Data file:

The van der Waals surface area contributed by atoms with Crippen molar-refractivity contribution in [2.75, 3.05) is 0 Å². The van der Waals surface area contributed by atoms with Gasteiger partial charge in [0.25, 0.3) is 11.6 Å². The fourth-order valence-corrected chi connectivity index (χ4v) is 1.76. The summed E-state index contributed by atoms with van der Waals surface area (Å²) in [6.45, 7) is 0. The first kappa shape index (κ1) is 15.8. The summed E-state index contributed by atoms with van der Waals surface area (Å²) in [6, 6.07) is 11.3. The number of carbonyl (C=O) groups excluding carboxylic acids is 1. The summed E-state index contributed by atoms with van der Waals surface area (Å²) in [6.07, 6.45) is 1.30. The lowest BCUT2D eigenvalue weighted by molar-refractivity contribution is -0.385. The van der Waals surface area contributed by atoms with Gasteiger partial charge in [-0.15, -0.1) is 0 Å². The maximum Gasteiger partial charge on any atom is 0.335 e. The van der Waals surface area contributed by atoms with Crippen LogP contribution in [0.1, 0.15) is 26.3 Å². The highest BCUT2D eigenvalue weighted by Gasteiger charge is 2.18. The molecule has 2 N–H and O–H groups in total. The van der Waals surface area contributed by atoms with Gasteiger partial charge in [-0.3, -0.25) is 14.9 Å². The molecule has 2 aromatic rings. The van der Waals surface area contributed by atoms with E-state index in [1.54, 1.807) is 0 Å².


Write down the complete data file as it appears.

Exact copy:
The van der Waals surface area contributed by atoms with Crippen molar-refractivity contribution in [2.75, 3.05) is 0 Å². The van der Waals surface area contributed by atoms with Gasteiger partial charge in [0.25, 0.3) is 11.6 Å². The fourth-order valence-corrected chi connectivity index (χ4v) is 1.76. The summed E-state index contributed by atoms with van der Waals surface area (Å²) in [6.45, 7) is 0. The first kappa shape index (κ1) is 15.8. The summed E-state index contributed by atoms with van der Waals surface area (Å²) in [6, 6.07) is 11.3. The number of carbonyl (C=O) groups excluding carboxylic acids is 1. The summed E-state index contributed by atoms with van der Waals surface area (Å²) in [6.07, 6.45) is 1.30. The lowest BCUT2D eigenvalue weighted by molar-refractivity contribution is -0.385. The van der Waals surface area contributed by atoms with Gasteiger partial charge in [-0.15, -0.1) is 0 Å². The maximum Gasteiger partial charge on any atom is 0.335 e. The van der Waals surface area contributed by atoms with Crippen LogP contribution in [0.1, 0.15) is 26.3 Å². The highest BCUT2D eigenvalue weighted by Gasteiger charge is 2.18. The molecule has 2 N–H and O–H groups in total. The van der Waals surface area contributed by atoms with Gasteiger partial charge in [-0.3, -0.25) is 14.9 Å². The molecule has 2 aromatic rings. The van der Waals surface area contributed by atoms with E-state index in [1.54, 1.807) is 0 Å².